Probably all of us are familiar with the terms welding and know its uses. Welding is used to join to metals by fusing them together. Most of us also know how welding works.
You take to metal pieces, heat them on the edges where you want to join them, let it cool down, and done.
The pieces are magically fused. Well, scientifically would be a better term to use! Either way, all we know is that the metal melts on heating and than solidifies on cooldown. When both the pieces are touching it other, they fuse and join when cooled down.
However, in this simple seeming process, there’s quite a bit of process taking place which we don’t bother thinking about. Why should we? Our work is getting done after all. But some people do like to know about it and that’s great.
Curiosity is definitely great. There is one question that appears quite frequently when talking about metal welding. Is welding of metal a physical or chemical change?
Surely enough, if you’ve tried reading about welding, you’ve probably seen this question somewhere, or pondered upon it yourself. Let’s dive a bit into the process.
Is welding of metal a physical or chemical change?
Now, it’s obvious that physical change is happening when you do welding. Two pieces are being joined together. Their physical form is changed, at least slightly. There is no doubt in it whatsoever.
But, since metals and heating is involved, it is possible that the question arises. Can there be a chemical change happening? Maybe, maybe not. Since we heat the metals, it is possible that a chemical process is happening.
Whether it can be considered a chemical change or not, we can only know by taking a look at the whole process. Before that, let’s run through quick definitions and examples of physical and chemical change.
- A physical change is just the change of physical form. No new materials are formed and only the form changes. The composition of the material doesn’t change. For example, grinding, cutting, shattering, etc. are all physical changes. Phase changes are also physical changes and not chemical. For example, boiling water or freezing it is a physical change. The molecular structure (H2O) doesn’t change in ice or water vapour. Boiling would be a chemical change only if the molecular structure of the water decomposes to H2 and O2.
- Chemical changes can also be called chemical reaction. Here, the molecular structure of the ingredients (reactants) changes and forms new products. For the simplest example, burning of wood is a chemical change. When you burn wood, it turns into ash, carbon dioxide, and water.
The process of welding
The whole welding process happens on heating and cooling. Two metal pieces are placed together and concentrated heat is applied via flame, electric current, or friction.
The heat causes the metal to melt and since their edges are together and heat is being applied on the edges, a puddle of liquid metal is formed. This liquid metals is the melted form of both the edges, and when it cools down, it solidifies and forms a joint.
One solid piece of metal is formed using two. Usually some kind of wire or extra metal is used to fill any gaps and strengthen the seam. So, is welding of metal a physical or chemical change? Is there even any chemistry involved? Let’s take a look.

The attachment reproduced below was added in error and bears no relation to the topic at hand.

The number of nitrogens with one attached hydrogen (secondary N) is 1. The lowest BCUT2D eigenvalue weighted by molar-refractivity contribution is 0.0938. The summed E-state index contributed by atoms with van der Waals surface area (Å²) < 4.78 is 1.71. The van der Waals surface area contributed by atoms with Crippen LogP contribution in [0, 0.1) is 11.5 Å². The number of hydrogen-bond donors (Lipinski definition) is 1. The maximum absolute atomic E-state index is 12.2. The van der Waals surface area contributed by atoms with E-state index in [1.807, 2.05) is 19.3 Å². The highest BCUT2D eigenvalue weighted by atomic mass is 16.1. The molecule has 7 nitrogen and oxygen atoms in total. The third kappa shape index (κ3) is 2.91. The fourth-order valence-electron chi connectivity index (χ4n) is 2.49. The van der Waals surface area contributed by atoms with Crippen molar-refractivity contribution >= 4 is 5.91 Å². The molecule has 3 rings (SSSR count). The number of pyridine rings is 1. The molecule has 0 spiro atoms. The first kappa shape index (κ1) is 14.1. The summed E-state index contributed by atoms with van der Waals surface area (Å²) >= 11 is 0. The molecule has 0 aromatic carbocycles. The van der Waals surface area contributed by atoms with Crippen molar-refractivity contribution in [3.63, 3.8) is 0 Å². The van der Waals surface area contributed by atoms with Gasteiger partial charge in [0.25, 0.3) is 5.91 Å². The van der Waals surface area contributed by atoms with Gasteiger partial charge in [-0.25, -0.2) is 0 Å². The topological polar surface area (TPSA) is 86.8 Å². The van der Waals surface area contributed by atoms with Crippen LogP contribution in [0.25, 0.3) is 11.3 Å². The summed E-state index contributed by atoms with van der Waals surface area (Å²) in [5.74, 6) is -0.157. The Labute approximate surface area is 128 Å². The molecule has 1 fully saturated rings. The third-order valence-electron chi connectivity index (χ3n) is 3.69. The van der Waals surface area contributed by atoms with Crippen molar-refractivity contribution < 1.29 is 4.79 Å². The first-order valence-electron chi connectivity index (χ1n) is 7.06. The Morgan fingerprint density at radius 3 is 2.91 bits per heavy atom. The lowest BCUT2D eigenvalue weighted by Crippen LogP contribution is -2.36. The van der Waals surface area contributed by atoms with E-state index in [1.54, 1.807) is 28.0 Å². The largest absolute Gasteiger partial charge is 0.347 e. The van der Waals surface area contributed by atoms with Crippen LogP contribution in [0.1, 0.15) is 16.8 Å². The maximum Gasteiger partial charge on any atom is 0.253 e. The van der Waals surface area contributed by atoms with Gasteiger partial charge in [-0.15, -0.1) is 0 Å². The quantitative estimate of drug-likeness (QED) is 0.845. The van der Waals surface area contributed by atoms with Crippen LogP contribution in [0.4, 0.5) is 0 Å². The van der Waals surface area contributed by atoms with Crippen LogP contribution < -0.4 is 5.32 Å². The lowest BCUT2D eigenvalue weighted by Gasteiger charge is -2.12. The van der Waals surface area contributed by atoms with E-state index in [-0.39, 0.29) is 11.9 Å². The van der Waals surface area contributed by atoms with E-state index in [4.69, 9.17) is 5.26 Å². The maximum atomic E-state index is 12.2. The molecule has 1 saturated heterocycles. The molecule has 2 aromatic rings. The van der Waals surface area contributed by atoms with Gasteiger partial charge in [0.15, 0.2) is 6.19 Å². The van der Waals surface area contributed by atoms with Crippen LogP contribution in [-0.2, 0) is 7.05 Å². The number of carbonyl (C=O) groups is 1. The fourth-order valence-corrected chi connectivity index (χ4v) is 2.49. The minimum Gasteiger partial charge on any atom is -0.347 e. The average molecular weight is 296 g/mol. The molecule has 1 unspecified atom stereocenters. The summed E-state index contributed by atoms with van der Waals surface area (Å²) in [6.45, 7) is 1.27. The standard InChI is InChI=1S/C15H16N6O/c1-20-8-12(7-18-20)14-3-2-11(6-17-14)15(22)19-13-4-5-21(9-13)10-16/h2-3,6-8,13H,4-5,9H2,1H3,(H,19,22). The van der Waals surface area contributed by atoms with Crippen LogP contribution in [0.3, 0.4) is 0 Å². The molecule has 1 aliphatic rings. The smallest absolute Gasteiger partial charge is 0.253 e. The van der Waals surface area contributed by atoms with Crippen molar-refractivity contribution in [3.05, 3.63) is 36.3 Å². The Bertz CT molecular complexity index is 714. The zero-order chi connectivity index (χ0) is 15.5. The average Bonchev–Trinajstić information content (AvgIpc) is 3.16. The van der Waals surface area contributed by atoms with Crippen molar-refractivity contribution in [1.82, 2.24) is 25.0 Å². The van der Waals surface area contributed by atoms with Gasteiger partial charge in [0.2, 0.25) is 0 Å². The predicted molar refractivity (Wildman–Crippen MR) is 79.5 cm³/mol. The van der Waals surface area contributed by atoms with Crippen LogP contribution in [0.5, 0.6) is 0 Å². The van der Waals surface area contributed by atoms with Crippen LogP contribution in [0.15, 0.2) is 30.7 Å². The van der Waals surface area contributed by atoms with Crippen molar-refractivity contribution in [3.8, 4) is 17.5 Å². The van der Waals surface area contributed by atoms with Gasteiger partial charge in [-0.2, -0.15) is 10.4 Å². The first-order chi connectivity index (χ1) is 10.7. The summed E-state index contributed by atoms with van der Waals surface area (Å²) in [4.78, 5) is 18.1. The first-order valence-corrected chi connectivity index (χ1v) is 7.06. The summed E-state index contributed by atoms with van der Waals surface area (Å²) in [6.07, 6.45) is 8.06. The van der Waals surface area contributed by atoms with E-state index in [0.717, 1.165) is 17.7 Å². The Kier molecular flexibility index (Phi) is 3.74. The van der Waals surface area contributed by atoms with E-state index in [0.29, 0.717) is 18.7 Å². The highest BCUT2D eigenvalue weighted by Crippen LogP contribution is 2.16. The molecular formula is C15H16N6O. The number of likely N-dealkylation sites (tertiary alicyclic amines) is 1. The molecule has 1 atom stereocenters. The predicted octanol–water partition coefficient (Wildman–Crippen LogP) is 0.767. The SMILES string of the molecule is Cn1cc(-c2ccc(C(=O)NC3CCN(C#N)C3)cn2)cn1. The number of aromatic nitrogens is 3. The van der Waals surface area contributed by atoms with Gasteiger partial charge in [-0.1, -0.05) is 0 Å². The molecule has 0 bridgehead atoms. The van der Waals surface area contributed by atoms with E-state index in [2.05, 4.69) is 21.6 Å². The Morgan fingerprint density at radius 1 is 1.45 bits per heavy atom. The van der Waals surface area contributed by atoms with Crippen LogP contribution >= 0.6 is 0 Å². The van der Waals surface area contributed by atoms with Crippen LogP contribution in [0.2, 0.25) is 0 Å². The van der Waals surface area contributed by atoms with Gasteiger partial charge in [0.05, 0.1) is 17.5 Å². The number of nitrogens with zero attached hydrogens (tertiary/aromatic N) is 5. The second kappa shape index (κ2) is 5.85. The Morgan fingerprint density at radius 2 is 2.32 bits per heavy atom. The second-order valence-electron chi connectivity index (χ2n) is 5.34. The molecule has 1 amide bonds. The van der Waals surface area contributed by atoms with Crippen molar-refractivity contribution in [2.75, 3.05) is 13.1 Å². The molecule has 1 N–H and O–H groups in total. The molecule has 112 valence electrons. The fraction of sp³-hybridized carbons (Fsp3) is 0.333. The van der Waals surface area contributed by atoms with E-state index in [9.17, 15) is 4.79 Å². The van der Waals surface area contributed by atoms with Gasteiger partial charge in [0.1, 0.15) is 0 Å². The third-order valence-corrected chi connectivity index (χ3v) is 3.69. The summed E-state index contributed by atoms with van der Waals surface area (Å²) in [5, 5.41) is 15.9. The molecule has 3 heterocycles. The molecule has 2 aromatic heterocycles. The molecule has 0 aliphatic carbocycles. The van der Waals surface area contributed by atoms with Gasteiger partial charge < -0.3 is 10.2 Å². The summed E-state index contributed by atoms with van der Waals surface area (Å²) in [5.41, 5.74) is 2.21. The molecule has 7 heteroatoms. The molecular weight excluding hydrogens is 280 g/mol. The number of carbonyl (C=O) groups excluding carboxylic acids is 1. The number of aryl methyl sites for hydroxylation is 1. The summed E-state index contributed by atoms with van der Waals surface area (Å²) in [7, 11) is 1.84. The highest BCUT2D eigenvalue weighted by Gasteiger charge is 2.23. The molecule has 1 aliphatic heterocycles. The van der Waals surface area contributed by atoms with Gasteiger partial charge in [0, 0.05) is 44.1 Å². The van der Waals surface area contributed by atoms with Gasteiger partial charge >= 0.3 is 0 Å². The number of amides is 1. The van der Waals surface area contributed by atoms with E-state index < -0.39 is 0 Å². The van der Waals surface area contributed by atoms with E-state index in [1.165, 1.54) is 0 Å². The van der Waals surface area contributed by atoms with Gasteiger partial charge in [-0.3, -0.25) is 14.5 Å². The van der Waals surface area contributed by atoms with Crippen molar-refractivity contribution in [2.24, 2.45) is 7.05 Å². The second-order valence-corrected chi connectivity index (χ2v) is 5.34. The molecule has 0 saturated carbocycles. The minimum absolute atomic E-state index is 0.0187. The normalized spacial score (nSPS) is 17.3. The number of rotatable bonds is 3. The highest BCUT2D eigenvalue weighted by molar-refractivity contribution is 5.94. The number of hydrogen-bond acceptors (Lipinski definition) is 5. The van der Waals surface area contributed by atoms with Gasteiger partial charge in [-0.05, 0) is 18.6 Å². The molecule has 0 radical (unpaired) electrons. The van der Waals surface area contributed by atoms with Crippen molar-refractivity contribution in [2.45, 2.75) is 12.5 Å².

Is there any chemistry involved in welding?
At the very basic level, yes, chemistry is involved. However, it only causes phase change when melting and freezing. It is a bit more complicated than just saying that welding is melting the edges of two metal pieces and letting them join on cooling down.
That is, of course, if we go in depth into it. Without going much into technicalities, let’s see some key points that help us decide what kind of change happens. Molten metal is quite reactive when exposed to oxygen.
It might cause metal oxides to form and that would be considered a chemical change. But if that happens, the weld seam can weaken. That is why protection is used while welding to keep that problem at bay.
To deal with this problem, different techniques are used in different methods of welding. If we talk about TIG (Tungsten Inert Gas) welding, an inert gas is used to shield the welding arc and molten metal from air. That means, the molten metal does not react with oxygen.
There is also some metallurgy in welding. If we heat metal for extended periods to a high temperature, or melt/solidify it, it undergoes some changes in crystalline structure. If we talk about steel, it has different stable and metastable phases.
This is because iron and carbon can behave differently with each other at different temperatures. Depending on the temperature, the carbon in steel can dissolve or precipitate within the iron.
This might happen in different ratios according to temperature. There’s a lot more to it but in short, there can be changes in the crystalline structure of the metal.
The are that melts during welding and solidifies later can have a different crystalline structure after the process. Even the other nearby areas affected by the heat can undergo changes in the crystalline structure.
This is a chemical transformation and can affect the mechanical properties of the metal, sometimes to an extent that you might have to re-temper that part to get it back in shape again. There are also certain measures taken for this in most welding techniques.
As we tried to explain briefly and in a simplified manner, there are definitely chances of chemical transformation happening like the change in crystalline structure.
But usually there is just change of phase from solid to molten, and from molten to solid again. Is welding of metal a physical or chemical change? Yes, you guessed it right! It’s a physical change.
As we saw in the definitions, change of phase in considered physical and not s chemical change. However, as mentioned above, there are chances of chemical reaction happening if molten metal is exposed to oxygen.